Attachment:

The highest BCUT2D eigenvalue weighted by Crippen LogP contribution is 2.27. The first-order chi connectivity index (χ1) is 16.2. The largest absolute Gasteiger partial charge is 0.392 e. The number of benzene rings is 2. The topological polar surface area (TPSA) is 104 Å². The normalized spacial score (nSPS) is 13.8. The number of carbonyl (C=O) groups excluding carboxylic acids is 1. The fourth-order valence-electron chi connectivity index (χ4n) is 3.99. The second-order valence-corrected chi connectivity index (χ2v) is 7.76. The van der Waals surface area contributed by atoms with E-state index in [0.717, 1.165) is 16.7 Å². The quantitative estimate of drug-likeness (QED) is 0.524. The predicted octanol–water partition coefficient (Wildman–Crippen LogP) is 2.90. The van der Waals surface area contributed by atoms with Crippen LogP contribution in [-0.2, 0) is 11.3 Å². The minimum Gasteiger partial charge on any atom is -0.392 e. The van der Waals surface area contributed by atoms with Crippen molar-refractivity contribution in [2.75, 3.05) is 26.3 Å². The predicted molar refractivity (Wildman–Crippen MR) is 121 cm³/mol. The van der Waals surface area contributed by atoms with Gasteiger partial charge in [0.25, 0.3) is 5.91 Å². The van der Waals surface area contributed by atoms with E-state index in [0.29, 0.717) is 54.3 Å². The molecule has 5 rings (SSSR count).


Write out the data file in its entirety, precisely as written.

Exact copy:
The highest BCUT2D eigenvalue weighted by Crippen LogP contribution is 2.27. The first-order chi connectivity index (χ1) is 16.2. The largest absolute Gasteiger partial charge is 0.392 e. The number of benzene rings is 2. The topological polar surface area (TPSA) is 104 Å². The normalized spacial score (nSPS) is 13.8. The number of carbonyl (C=O) groups excluding carboxylic acids is 1. The fourth-order valence-electron chi connectivity index (χ4n) is 3.99. The second-order valence-corrected chi connectivity index (χ2v) is 7.76. The van der Waals surface area contributed by atoms with E-state index in [0.717, 1.165) is 16.7 Å². The quantitative estimate of drug-likeness (QED) is 0.524. The predicted octanol–water partition coefficient (Wildman–Crippen LogP) is 2.90. The van der Waals surface area contributed by atoms with Crippen LogP contribution in [-0.2, 0) is 11.3 Å². The minimum Gasteiger partial charge on any atom is -0.392 e. The van der Waals surface area contributed by atoms with Crippen molar-refractivity contribution in [2.75, 3.05) is 26.3 Å². The predicted molar refractivity (Wildman–Crippen MR) is 121 cm³/mol. The van der Waals surface area contributed by atoms with Gasteiger partial charge in [0.25, 0.3) is 5.91 Å². The van der Waals surface area contributed by atoms with E-state index in [0.29, 0.717) is 54.3 Å². The molecule has 5 rings (SSSR count).